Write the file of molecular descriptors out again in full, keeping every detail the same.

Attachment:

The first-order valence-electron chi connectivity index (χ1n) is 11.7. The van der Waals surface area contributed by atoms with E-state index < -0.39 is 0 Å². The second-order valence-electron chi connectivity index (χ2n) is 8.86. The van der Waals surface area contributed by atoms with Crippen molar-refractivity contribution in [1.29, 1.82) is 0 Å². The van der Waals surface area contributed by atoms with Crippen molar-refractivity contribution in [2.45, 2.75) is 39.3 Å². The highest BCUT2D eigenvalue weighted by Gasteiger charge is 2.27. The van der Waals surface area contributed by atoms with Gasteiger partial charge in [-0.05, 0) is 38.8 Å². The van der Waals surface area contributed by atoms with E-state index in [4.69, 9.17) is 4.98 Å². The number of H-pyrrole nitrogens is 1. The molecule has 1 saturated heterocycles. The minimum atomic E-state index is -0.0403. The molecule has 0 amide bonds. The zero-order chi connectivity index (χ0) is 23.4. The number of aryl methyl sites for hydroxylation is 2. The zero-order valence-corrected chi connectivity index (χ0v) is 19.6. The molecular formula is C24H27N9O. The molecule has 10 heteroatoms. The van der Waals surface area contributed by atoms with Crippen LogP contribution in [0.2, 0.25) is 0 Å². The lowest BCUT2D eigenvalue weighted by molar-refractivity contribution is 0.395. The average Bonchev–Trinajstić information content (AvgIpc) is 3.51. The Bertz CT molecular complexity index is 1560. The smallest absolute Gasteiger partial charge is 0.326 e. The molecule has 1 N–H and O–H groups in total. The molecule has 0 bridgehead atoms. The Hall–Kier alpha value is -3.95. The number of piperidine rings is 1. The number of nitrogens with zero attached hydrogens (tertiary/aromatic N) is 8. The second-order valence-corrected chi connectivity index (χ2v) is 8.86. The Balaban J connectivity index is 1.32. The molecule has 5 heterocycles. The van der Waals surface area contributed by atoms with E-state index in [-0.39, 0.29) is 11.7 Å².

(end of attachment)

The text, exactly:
The first-order valence-electron chi connectivity index (χ1n) is 11.7. The van der Waals surface area contributed by atoms with E-state index < -0.39 is 0 Å². The second-order valence-electron chi connectivity index (χ2n) is 8.86. The van der Waals surface area contributed by atoms with Crippen molar-refractivity contribution in [1.29, 1.82) is 0 Å². The van der Waals surface area contributed by atoms with Crippen molar-refractivity contribution in [2.45, 2.75) is 39.3 Å². The highest BCUT2D eigenvalue weighted by Gasteiger charge is 2.27. The van der Waals surface area contributed by atoms with Gasteiger partial charge in [-0.05, 0) is 38.8 Å². The van der Waals surface area contributed by atoms with E-state index in [4.69, 9.17) is 4.98 Å². The number of H-pyrrole nitrogens is 1. The molecule has 1 saturated heterocycles. The minimum atomic E-state index is -0.0403. The molecule has 0 amide bonds. The zero-order chi connectivity index (χ0) is 23.4. The number of aryl methyl sites for hydroxylation is 2. The zero-order valence-corrected chi connectivity index (χ0v) is 19.6. The molecular formula is C24H27N9O. The molecule has 10 heteroatoms. The van der Waals surface area contributed by atoms with Crippen LogP contribution in [0.2, 0.25) is 0 Å². The lowest BCUT2D eigenvalue weighted by molar-refractivity contribution is 0.395. The average Bonchev–Trinajstić information content (AvgIpc) is 3.51. The Bertz CT molecular complexity index is 1560. The smallest absolute Gasteiger partial charge is 0.326 e. The molecule has 1 N–H and O–H groups in total. The molecule has 0 bridgehead atoms. The Hall–Kier alpha value is -3.95. The number of piperidine rings is 1. The number of nitrogens with zero attached hydrogens (tertiary/aromatic N) is 8. The second-order valence-corrected chi connectivity index (χ2v) is 8.86. The Balaban J connectivity index is 1.32. The molecule has 5 heterocycles. The van der Waals surface area contributed by atoms with E-state index in [-0.39, 0.29) is 11.7 Å².